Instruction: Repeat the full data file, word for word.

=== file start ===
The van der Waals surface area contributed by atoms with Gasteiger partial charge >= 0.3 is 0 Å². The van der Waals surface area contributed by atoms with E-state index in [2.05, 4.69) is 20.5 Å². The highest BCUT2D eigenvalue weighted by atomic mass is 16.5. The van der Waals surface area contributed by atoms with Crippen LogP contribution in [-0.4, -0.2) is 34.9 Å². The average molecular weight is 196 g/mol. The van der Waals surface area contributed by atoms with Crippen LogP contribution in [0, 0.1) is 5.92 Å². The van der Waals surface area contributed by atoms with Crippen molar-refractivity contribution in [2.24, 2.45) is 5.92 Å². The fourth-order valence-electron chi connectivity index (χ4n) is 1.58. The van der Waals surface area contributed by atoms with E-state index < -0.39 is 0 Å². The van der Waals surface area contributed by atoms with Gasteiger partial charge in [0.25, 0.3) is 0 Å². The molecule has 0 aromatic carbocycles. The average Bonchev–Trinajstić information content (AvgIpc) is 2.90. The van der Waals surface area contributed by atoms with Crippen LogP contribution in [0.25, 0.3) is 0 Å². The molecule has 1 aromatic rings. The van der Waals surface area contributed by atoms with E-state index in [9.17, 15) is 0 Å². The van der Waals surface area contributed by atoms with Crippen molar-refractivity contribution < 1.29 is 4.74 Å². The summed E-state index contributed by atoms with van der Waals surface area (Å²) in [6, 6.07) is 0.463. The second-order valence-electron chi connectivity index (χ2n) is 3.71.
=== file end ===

The van der Waals surface area contributed by atoms with Gasteiger partial charge >= 0.3 is 0 Å². The van der Waals surface area contributed by atoms with E-state index in [2.05, 4.69) is 20.5 Å². The highest BCUT2D eigenvalue weighted by atomic mass is 16.5. The van der Waals surface area contributed by atoms with Crippen LogP contribution in [-0.4, -0.2) is 34.9 Å². The average molecular weight is 196 g/mol. The van der Waals surface area contributed by atoms with Crippen LogP contribution in [0, 0.1) is 5.92 Å². The van der Waals surface area contributed by atoms with Crippen molar-refractivity contribution in [2.24, 2.45) is 5.92 Å². The fourth-order valence-electron chi connectivity index (χ4n) is 1.58. The van der Waals surface area contributed by atoms with E-state index < -0.39 is 0 Å². The van der Waals surface area contributed by atoms with Gasteiger partial charge in [0.25, 0.3) is 0 Å². The molecule has 0 aromatic carbocycles. The average Bonchev–Trinajstić information content (AvgIpc) is 2.90. The van der Waals surface area contributed by atoms with Crippen LogP contribution in [0.25, 0.3) is 0 Å². The molecule has 1 aromatic rings. The van der Waals surface area contributed by atoms with E-state index in [9.17, 15) is 0 Å². The van der Waals surface area contributed by atoms with Crippen molar-refractivity contribution < 1.29 is 4.74 Å². The summed E-state index contributed by atoms with van der Waals surface area (Å²) in [6, 6.07) is 0.463. The second-order valence-electron chi connectivity index (χ2n) is 3.71.